IPO Glossary | Terms Of IPO | Convey

IPO Glossary | Common IPO Terminology

4 Min Read |  April 03, 2021


Once you come across the news of any upcoming IPO and the investor in you surely gets happy. 

Am I correct? 

No matter how distressing the year 2020 was for the world economy, once the stock markets started to correct themselves, a chain of IPOs flourished in the stock market. 

If and when you decide to place their bets in any upcoming public offering, you need to go through the IPO prospectus and in order to grasp each information correctly, it is important that you are aware of the important terms mentioned in it. 

Now, if you are not an expert in this field, it might look like a jigsaw puzzle. 

But, shed your worries right now. 

In this blog, there is a compilation of 10 key terminologies used in IPO and after reading them you won’t find any difficulty in decoding the IPO prospectus. 

You can also check out our IPO: A Complete Guide. Do read it here​.

IPO Glossary

Given below are the set of pivotal terms that you must be acquainted with as an informed investor. 

Draft Red Herring Prospectus (DRHP)

I am pretty sure all of you must have a given a presentation either during your school time, in college or definitely in your jobs. The process involves compiling all the necessary data and information about a given topic or an idea so as to present to others. Well, the concept of Draft Red Herring Prospectus is similar, wherein the company that decides to go public have to compile a prospectus mentioning all the necessary information regarding the public issue with the Securities Board of India.

The DRHP needs to be submitted before 21 days of the IPO launch date so that if any changes are suggested by SEBI, they can be amended. The most important point you must be aware of is that not only SEBI but general people may also submit their views with SEBI regarding any DRHP.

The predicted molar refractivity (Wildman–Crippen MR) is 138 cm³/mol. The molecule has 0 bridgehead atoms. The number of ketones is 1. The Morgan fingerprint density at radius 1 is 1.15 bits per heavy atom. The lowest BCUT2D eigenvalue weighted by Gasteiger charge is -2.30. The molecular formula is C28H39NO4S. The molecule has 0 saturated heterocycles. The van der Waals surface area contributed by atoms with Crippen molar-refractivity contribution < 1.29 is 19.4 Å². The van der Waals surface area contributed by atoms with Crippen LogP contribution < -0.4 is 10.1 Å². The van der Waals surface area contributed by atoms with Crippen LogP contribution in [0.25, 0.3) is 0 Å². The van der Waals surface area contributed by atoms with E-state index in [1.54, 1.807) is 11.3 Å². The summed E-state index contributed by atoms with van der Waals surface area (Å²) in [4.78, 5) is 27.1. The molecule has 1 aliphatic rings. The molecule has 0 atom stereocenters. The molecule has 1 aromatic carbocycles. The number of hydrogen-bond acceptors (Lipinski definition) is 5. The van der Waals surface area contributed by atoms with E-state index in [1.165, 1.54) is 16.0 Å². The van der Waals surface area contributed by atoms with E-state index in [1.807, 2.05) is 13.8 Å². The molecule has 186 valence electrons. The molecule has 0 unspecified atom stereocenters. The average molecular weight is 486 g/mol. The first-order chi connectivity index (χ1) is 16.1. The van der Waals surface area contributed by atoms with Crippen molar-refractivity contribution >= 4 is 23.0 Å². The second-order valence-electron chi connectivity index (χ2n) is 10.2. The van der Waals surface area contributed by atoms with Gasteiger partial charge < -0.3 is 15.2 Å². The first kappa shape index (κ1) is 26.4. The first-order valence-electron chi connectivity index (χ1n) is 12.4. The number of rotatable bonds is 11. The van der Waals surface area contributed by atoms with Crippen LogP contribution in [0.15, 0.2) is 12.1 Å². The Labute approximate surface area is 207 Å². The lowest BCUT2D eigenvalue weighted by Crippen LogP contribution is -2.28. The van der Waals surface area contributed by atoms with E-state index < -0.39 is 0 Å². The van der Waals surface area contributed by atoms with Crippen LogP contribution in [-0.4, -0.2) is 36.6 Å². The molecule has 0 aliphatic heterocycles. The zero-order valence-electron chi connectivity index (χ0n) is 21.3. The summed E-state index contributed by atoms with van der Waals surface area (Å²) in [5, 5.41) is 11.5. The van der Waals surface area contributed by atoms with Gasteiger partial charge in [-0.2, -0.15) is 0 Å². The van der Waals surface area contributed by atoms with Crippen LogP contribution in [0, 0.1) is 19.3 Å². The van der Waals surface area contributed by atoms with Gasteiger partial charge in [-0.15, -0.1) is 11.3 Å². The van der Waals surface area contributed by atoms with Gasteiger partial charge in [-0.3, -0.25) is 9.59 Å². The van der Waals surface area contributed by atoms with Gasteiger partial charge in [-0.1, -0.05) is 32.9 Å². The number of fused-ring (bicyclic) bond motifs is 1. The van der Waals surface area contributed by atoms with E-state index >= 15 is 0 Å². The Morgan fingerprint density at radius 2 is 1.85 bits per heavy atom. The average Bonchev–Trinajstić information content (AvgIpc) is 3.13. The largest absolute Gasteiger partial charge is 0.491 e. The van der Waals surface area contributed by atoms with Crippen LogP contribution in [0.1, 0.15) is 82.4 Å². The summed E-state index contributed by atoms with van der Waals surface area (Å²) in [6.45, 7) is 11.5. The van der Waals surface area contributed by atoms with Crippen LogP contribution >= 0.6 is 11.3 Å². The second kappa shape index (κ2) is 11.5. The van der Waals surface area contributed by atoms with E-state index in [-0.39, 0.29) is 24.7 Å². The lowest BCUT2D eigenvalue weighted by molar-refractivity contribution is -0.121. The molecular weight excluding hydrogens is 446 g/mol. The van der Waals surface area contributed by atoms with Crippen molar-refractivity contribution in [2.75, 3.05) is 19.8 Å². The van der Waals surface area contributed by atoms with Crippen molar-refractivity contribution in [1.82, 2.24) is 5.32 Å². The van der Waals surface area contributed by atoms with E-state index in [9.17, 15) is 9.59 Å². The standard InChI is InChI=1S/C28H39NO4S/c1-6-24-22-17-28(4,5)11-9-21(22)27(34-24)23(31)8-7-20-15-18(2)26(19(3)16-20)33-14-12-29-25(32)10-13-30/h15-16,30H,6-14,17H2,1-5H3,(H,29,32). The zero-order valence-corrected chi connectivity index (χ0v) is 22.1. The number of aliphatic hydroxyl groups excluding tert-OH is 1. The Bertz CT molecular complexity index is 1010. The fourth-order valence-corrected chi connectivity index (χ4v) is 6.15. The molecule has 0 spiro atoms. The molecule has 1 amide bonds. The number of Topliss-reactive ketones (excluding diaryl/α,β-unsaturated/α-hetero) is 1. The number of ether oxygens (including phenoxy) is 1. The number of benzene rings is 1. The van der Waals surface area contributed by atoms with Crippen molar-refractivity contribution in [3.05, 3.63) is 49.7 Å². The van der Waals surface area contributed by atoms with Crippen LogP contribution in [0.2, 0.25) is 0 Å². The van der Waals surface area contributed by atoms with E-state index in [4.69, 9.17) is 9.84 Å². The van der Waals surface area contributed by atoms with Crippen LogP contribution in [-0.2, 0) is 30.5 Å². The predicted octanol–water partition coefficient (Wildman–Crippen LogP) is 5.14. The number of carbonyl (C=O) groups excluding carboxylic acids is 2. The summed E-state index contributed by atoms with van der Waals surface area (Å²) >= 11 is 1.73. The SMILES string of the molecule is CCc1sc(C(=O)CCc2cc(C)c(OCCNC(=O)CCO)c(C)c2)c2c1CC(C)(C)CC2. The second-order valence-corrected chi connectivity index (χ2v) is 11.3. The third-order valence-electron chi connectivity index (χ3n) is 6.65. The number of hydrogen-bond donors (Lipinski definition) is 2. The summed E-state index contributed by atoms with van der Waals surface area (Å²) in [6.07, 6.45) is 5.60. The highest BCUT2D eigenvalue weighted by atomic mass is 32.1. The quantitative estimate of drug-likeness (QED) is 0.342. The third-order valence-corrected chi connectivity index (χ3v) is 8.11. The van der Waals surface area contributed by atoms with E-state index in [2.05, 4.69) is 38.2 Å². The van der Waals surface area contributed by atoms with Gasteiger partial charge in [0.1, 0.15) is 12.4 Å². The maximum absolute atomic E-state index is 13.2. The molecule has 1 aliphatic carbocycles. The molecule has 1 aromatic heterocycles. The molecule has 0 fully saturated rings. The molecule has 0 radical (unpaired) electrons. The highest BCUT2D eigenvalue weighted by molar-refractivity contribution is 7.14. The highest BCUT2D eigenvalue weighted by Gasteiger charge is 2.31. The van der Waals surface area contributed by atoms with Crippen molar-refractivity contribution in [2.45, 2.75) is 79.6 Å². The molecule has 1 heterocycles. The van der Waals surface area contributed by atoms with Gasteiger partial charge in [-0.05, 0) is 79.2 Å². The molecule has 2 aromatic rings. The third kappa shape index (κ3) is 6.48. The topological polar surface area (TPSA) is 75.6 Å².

You can view the draft public issues filed with SEBI here.

Price Band

Price Band

You must have guessed by the usage of the term ‘band’ that this term denotes some kind of range. Therefore, the price band is the range of price within which the interested investors can make their bets in the concerned IPO.
The price band is decided by the company management and this price range is different food retail investors, qualified institutional buyers as well as high-net-worth individuals (HNIs). Further, in order to encourage the participation of more and more retail investors, the price band is kept low as compared to other investor categories.
For example, if a company has set the price band of Rs. 150-160 for retail investors then this would imply that you cannot make a bid above Rs. 160 per share or below Rs. 150 per share. 

Lot Size 

Lot Size

The lot size denotes the minimum number of shares that you are allowed to big in any IPO. Remember, the bid you make in any IPO should be in multiples of the pre-set lot size and you cannot place your bid apart from what is set beforehand by the company and approved by SEBI. For instance, if the size of 1 lot is 1,000 shares then you need to make a bid of a minimum of 1,000 shares (1 lot) while the IPO is open for subscription. If you wish to place a bid for more shares then you would go ahead with a multiple of 1,000 like 2,000 or 3,000,  so on and so forth.